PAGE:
ADVERTISEMENT

Post a comment to this story

COMMENTS POLICY
We reserve the right to remove any post that we feel is obscene, profane, vulgar, racist, sexually explicit, abusive, or hateful.
 
You are legally responsible for what you post and your anonymity is not guaranteed.
 
Posts that insult, defame, threaten, harass or abuse other readers or people mentioned in IBJ editorial content are also subject to removal. Please respect the privacy of individuals and refrain from posting personal information.
 
No solicitations, spamming or advertisements are allowed. Readers may post links to other informational websites that are relevant to the topic at hand, but please do not link to objectionable material.
 
We may remove messages that are unrelated to the topic, encourage illegal activity, use all capital letters or are unreadable.
 

Messages that are flagged by readers as objectionable will be reviewed and may or may not be removed. Please do not flag a post simply because you disagree with it.

Sponsored by
ADVERTISEMENT

facebook - twitter on Facebook & Twitter

Follow on TwitterFollow IBJ on Facebook:
Follow on TwitterFollow IBJ's Tweets on these topics:
 
Subscribe to IBJ
  1. The deductible is entirely paid by the POWER account. No one ever has to contribute more than $25/month into the POWER account and it is often less. The only cost not paid out of the POWER account is the ER copay ($8-25) for non-emergent use of the ER. And under HIP 2.0, if a member calls the toll-free, 24 hour nurse line, and the nurse tells them to go to the ER, the copay is waived. It's also waived if the member is admitted to the hospital. Honestly, although it is certainly not "free" - I think Indiana has created a decent plan for the currently uninsured. Also consider that if a member obtains preventive care, she can lower her monthly contribution for the next year. Non-profits may pay up to 75% of the contribution on behalf of the member, and the member's employer may pay up to 50% of the contribution.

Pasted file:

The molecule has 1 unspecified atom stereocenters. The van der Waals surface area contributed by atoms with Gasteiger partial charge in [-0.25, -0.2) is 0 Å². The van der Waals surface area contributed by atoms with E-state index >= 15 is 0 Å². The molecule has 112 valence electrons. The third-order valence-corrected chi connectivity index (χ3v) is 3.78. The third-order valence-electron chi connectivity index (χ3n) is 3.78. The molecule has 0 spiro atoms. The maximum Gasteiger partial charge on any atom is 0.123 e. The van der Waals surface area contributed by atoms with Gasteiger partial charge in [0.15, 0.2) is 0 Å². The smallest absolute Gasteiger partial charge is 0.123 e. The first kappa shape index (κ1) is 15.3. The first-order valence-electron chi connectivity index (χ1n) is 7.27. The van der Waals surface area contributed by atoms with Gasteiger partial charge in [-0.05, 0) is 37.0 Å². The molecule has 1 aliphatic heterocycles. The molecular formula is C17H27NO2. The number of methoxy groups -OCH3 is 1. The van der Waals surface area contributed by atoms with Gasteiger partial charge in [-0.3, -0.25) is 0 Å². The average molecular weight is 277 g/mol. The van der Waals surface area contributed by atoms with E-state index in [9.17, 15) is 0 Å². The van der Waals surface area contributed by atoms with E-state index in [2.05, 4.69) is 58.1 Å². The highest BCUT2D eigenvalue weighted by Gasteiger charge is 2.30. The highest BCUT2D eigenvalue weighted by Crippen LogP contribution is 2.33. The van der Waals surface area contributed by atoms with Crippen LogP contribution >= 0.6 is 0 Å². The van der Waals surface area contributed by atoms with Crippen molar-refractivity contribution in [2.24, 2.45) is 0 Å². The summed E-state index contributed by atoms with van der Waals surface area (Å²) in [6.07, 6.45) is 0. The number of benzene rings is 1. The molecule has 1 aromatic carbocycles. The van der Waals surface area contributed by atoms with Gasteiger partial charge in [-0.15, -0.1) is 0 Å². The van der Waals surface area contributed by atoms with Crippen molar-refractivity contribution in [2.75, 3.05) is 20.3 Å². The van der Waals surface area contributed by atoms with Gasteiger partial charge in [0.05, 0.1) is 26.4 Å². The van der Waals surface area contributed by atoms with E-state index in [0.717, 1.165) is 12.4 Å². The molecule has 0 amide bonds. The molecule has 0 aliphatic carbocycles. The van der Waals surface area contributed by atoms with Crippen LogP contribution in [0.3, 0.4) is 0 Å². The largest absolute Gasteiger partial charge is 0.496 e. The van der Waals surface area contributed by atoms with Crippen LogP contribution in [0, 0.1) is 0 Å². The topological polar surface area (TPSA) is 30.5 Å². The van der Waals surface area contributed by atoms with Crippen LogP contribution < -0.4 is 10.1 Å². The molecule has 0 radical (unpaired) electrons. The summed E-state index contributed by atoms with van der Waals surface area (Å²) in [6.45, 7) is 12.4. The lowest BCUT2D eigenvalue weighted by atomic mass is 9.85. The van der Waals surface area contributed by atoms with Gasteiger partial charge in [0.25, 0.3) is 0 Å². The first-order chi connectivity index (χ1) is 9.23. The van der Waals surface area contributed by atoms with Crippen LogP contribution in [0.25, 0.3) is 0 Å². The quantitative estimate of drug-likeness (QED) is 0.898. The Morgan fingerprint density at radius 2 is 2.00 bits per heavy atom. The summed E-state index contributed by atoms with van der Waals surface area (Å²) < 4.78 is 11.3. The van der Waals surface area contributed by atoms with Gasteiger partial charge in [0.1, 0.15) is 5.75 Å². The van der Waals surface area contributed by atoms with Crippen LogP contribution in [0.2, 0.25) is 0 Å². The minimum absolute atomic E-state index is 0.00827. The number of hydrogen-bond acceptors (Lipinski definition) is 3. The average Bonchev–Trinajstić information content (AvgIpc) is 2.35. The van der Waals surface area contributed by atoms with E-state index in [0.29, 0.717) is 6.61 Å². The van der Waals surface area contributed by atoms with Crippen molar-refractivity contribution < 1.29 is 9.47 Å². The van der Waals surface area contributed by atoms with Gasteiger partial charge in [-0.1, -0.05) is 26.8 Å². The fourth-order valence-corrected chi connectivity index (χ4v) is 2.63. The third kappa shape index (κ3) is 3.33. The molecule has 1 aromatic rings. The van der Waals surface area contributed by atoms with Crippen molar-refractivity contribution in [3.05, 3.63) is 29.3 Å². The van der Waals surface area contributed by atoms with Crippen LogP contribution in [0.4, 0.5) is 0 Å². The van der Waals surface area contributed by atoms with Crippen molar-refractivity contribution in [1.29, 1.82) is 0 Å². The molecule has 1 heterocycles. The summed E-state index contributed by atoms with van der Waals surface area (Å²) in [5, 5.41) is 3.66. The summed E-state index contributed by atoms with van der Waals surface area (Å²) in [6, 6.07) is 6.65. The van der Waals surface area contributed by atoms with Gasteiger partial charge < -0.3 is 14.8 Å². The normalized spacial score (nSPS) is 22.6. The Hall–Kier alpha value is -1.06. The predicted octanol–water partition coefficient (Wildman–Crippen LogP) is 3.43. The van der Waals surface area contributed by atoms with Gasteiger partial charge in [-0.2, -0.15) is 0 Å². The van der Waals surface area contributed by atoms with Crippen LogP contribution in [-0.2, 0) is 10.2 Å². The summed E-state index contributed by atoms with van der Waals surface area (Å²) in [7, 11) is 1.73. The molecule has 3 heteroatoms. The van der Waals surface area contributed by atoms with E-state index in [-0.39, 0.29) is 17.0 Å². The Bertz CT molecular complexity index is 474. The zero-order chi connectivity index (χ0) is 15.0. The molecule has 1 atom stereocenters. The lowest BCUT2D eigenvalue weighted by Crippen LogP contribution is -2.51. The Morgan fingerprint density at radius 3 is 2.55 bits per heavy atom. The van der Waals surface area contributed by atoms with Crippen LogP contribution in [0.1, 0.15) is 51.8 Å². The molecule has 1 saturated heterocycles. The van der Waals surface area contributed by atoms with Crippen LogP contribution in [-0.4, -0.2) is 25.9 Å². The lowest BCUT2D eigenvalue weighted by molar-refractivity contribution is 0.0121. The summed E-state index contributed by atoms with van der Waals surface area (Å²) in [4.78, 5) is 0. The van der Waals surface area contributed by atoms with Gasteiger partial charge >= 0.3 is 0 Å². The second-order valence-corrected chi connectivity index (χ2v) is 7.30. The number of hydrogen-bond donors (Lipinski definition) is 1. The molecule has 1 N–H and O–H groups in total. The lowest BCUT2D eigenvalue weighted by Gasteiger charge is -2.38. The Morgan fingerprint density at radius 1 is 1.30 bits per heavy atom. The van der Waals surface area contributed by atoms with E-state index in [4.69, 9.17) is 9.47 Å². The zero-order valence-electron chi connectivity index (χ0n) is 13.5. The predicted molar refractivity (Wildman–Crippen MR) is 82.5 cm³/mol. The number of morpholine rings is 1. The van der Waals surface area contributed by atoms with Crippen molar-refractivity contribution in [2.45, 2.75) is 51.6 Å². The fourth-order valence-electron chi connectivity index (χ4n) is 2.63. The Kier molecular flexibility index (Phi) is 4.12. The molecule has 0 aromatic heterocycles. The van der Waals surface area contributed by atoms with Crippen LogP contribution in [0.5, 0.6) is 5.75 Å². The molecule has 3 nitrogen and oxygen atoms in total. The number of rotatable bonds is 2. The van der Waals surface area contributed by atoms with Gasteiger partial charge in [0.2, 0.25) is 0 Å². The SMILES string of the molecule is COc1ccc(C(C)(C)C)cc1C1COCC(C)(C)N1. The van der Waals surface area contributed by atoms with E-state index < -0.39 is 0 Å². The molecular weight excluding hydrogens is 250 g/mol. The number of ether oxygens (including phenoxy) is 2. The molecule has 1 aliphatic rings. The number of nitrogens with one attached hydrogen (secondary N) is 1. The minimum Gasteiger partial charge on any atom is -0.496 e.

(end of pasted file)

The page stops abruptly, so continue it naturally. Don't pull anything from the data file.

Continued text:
2. I wonder if the governor could multi-task and talk to CMS about helping Indiana get our state based exchange going so Hoosiers don't lose subsidy if the court decision holds. One option I've seen is for states to contract with healthcare.gov. Or maybe Indiana isn't really interested in healthcare insurance coverage for Hoosiers.

  3. So, how much did either of YOU contribute? HGH Thank you Mr. Ozdemir for your investments in this city and your contribution to the arts.

  4. So heres brilliant planning for you...build a $30 M sports complex with tax dollars, yet send all the hotel tax revenue to Carmel and Fishers. Westfield will unlikely never see a payback but the hotel "centers" of Carmel and Fishers will get rich. Lousy strategy Andy Cook!

  5. AlanB, this is how it works...A corporate welfare queen makes a tiny contribution to the arts and gets tons of positive media from outlets like the IBJ. In turn, they are more easily to get their 10s of millions of dollars of corporate welfare (ironically from the same people who are against welfare for humans).

ADVERTISEMENT